To really understand the ordeal that she and her whole family went through you should read the excellent book, Are You There Alone?: The Unspeakable Crime of Andrea Yates, by Suzanne O’Malley. They went through years of suffering and medical mismanagement. It has been known for at least 10 years that postpartum psychosis is a rare complication of childbirth and that it is almost always a form of bipolar disorder (the old term is manic depressive).

For centuries throughout the world, new mothers in a state of insanity have murdered their babies. The U.S., to my knowledge, may be the only industrialized advanced country that considers it murder.

We have known for years that patients with bipolar disorder are made worse by antidepressants – unless they are on adequate doses of mood stabilizers or at least on an antipsychotic. Yates had been on Haldol (an older harsher antipsychotic – but more acceptable to insurance companies because it’s in generic), but even that had been stopped. When she killed her children she was on just antidepressants. Whose fault is that?

Yates had been hospitalized on several occasions, but kicked out early due to insurance company pressure. The hospital unit she was last treated on was for drug addicts, where she was forced to go to group therapy and lectures about addiction. How useful was that? Whose fault was that?

Ironically again, she was a devout Christian who was unduly influenced by a lunatic minister who repeatedly burdened her with guilt and impossible standards by which she was to judge the mental/spiritual health of her children. The thread of extreme fundamentalism seems to appear too often in cases where mothers kill their babies.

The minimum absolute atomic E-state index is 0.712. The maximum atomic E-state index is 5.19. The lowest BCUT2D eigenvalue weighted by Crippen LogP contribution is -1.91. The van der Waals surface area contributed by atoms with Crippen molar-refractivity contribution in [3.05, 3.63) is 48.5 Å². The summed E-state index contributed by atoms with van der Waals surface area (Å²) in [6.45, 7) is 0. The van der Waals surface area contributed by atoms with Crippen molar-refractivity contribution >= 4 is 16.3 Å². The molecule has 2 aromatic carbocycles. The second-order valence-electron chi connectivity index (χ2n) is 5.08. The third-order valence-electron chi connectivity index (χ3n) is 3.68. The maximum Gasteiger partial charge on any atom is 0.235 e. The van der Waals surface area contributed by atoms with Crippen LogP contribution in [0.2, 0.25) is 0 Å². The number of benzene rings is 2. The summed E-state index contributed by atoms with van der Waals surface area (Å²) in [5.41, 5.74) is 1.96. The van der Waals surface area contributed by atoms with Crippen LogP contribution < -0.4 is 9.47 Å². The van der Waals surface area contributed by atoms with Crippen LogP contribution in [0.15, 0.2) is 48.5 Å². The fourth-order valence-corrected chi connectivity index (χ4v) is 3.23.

Could the influence of extreme “spirituality” on someone with the genetics of bipolar disorder contribute to the loss of control by the rational part of the mind?

There is no question that five children tragically lost their lives, but who/what is really to blame? Is it the system, the minister, the insurance companies, the hospitals, the doctors? Some people blame the ex-husband. When I review all the facts I see him as one of the victims. Maybe he relied too much on faith. Maybe he didn’t scream loud enough when her treatment wasn’t working. But I believe he did everything he knew to do.

If all the discussion and TV specials (that attract a lot of viewers and make the networks a lot of money) ultimately lead to greater understanding, then a change in public attitudes and a change in laws might happen. Then the death of five children will not have been in vain. The best outcome would be for a greater awareness to lead to early diagnosis and effective treatment for postpartum psychosis so that future babies aren’t the victims of Dark Age mentality in the 21st century.

Guilt is feeling bad because you hurt someone else. Shame is feeling bad because you don’t live up to your own standards and values. Shame is what the system should feel for not protecting the five children of Andrea Yates. Shame is what the system should feel for letting her sink deeper and deeper into the depths and torture of psychotic hell. Shame is what the system should feel for rubbing her nose in it over and over and parading her around like a freak show exhibit.

Shame on everyone who contributed to the problem or exploited it for personal or financial gain.

Andrea Yates, her ex-husband Rusty, and all their family and friends will suffer the rest of their lives because babies of mothers with postpartum psychosis don’t have a lobby group and can’t vote. Let’s change the system!

Let me know what you think by adding your comments.

Please follow and like us:

Comments are closed.